In Thailand, refugees have few rights under domestic law, as the story of Aisha and her family illustrates. Legal assistance, although sometimes helping refugees to navigate the few avenues available to them, is of limited utility for many simply because they have no rights that can be effectively asserted in existing forums. There is no effective enforcement body for an individual refugee’s rights under international law, and Thailand’s courts cannot enforce domestic rights that do not exist. In a context where refugees hold little power in relation to host government authorities, Asylum Access saw that shifting this balance of power was important, and that providing refugee communities with legal and practical information plus a facilitated space for community strategizing and decision making could help make this shift.
Asylum Access has adapted its approach, therefore, to include not only traditional legal assistance but also community legal empowerment sessions that help refugees understand their options, identify strategies for staying safe whenever possible, prevent or navigate situations in which their rights are violated, and organize collectively to advocate for their needs. The community legal empowerment activities in Thailand now include Know Your Options trainings, where refugees learn and share strategies for minimizing their experience of human rights violations while navigat?ing life in Thailand. Asylum Access also uses regular community organizing sessions, where refugee groups develop Democratic Collective Action Plans, a shared plan for communal self-advocacy on issues they identify as important.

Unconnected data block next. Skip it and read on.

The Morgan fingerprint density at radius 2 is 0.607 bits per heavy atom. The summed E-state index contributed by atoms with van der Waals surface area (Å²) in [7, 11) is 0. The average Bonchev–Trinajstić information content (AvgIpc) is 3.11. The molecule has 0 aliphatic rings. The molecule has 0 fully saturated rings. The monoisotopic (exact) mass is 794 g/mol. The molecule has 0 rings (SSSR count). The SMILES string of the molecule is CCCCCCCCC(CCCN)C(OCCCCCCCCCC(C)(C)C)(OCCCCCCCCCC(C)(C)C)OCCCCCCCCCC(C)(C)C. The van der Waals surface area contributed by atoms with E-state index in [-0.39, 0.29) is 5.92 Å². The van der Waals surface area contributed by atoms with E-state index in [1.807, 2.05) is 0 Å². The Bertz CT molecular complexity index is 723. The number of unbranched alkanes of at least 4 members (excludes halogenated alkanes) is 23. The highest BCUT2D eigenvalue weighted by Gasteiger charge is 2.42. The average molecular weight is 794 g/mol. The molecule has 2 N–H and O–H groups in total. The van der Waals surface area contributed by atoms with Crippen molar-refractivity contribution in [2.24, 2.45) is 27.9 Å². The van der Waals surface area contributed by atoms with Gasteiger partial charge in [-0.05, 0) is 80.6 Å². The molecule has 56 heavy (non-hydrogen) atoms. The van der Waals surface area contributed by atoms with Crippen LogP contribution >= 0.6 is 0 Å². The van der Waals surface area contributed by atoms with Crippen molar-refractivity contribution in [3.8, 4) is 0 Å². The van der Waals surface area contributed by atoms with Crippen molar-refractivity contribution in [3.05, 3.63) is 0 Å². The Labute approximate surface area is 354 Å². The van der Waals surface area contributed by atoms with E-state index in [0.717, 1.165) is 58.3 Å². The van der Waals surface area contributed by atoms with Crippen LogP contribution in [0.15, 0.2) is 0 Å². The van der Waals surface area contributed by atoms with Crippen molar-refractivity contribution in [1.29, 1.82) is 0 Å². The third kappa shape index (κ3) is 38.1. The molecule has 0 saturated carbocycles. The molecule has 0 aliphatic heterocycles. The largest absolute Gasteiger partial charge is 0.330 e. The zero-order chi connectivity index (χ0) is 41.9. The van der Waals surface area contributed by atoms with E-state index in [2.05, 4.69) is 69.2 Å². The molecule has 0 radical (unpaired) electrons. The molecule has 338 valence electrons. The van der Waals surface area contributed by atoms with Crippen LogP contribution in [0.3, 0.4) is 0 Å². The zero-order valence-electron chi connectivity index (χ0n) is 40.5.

The ability to choose formal local integration is a long way off for refugees in Thailand. Practically, however, many refugees are stuck there; so in one sense, they already are integrating. Asylum Access’s community legal empowerment activities respond to this reality, supporting refugees to integrate with as much autonomy and power as possible in a rights- constrained environment.